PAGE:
This doing something for the planet, for tangled wet forests, for cow-faced manatees and curious grasshoppers, feels burned into my DNA. My sense is that it's the same for you, and so many others. Often it seems linked to a particular childhood - the seventies - when nature presented herself to roaming kids in glittering creeks and climbing trees, tadpoles and tangled brambles, and the admonition - "Be home by the time the streetlights come on" - left room for a bond and friendship and extended family that is unbreakable, one that leads to a profound sense of defend and nurture that you would have with any friend, with family.

Reasoning along these lines led more to start writing workshops into the felt reality of these familial kinships in the world. Creativity, deep ecology, a journey to connection. And I'm going on, I apologise, this is meant to be just a comment and a simple profound thankyou. Your contribution has stirred me up, which has been sorely needed. From here to where I last ran the workshops (and a local bookstore) there has been a biblical fire season, ditto floods, and lockdowns. And they are just the abstract labels, the signposts to emotions and traumas so many of us are trying to swim through, trying to keep a wet blanket over our heads and run through, smoke and tears in our eyes.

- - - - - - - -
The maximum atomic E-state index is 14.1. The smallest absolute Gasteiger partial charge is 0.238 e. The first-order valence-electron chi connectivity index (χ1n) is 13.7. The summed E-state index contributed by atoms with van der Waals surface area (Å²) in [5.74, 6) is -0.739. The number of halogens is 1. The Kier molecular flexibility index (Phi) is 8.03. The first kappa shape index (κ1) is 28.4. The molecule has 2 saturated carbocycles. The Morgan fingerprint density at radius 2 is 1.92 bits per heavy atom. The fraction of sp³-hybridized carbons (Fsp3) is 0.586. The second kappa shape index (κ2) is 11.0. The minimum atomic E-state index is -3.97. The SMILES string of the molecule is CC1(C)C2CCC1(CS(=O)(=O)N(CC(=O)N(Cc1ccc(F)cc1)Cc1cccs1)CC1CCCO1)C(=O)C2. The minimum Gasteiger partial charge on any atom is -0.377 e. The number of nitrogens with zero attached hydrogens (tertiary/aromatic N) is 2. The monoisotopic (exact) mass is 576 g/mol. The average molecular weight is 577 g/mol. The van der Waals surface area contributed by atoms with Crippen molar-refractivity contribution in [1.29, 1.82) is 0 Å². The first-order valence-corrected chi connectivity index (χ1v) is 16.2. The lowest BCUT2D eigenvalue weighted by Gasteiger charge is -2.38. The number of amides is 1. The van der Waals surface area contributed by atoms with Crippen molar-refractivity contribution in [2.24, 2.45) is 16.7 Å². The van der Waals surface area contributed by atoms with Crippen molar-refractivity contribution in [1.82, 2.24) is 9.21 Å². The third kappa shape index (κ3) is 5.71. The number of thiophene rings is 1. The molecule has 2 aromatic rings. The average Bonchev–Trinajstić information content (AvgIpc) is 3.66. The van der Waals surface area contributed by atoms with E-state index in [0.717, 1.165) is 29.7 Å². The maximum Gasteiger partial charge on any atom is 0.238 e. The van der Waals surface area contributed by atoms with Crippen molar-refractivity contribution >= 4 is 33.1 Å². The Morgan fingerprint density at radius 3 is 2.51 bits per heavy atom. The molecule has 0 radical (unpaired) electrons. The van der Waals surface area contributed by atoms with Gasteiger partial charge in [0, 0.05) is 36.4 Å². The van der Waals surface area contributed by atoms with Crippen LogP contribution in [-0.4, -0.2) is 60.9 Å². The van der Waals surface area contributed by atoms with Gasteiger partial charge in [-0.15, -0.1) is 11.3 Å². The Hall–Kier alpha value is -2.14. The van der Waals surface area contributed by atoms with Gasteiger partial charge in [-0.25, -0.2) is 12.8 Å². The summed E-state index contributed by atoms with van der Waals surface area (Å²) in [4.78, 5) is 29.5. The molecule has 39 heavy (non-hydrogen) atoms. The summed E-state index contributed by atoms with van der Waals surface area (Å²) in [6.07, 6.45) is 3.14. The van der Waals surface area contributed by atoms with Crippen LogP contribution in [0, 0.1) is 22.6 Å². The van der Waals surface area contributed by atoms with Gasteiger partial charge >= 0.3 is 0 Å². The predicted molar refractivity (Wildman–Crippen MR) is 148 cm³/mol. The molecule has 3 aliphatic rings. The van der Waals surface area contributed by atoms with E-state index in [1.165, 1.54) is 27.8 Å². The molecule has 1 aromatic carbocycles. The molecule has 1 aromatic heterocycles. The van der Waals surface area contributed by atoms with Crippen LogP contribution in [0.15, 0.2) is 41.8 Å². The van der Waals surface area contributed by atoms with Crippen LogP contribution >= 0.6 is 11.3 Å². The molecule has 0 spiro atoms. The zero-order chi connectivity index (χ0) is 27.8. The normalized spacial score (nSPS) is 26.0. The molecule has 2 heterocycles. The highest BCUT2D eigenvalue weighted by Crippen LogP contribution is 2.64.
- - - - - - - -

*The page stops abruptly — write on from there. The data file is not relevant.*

After a lot of work, substack has come to offer a path. I've been researching how best to start, how to be effective, but I'm scared. Of what? Of getting it wrong, perhaps. What I feel I have to share feels so much a part of my being that if people don't care, what does say of me? (I only just realised that and typed it quickly to outrun the fear.) Of remaining isolated. But I know that even on the possibility that what I have to offer may help in some way, that I have to try.

But where. To. Start.

So, thanks. Sorry for the unasked therapy session. But you've moved me to reach out and start in small way, and for that, too, I am grateful.

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Thank you, Peter, for the wonderful comment. Love your "sandpaper against my inattention" and the reminder of how we were all pushed out to play outside til dinnertime. What's happened in the world - to the world - since then is heartbreaking, with growth and population and their impacts accelerating and compounding at a terrible pace. Thanks also for the reminder that a wet blanket can be a survival strategy as well as a dour voice... As for where to start, anywhere will do, right? It's a planet-wide, multi-generational task, or everything-everywhere-all-at-once, as the folks trying to sell us on the multiverse might say. Take care, and good luck with the writing.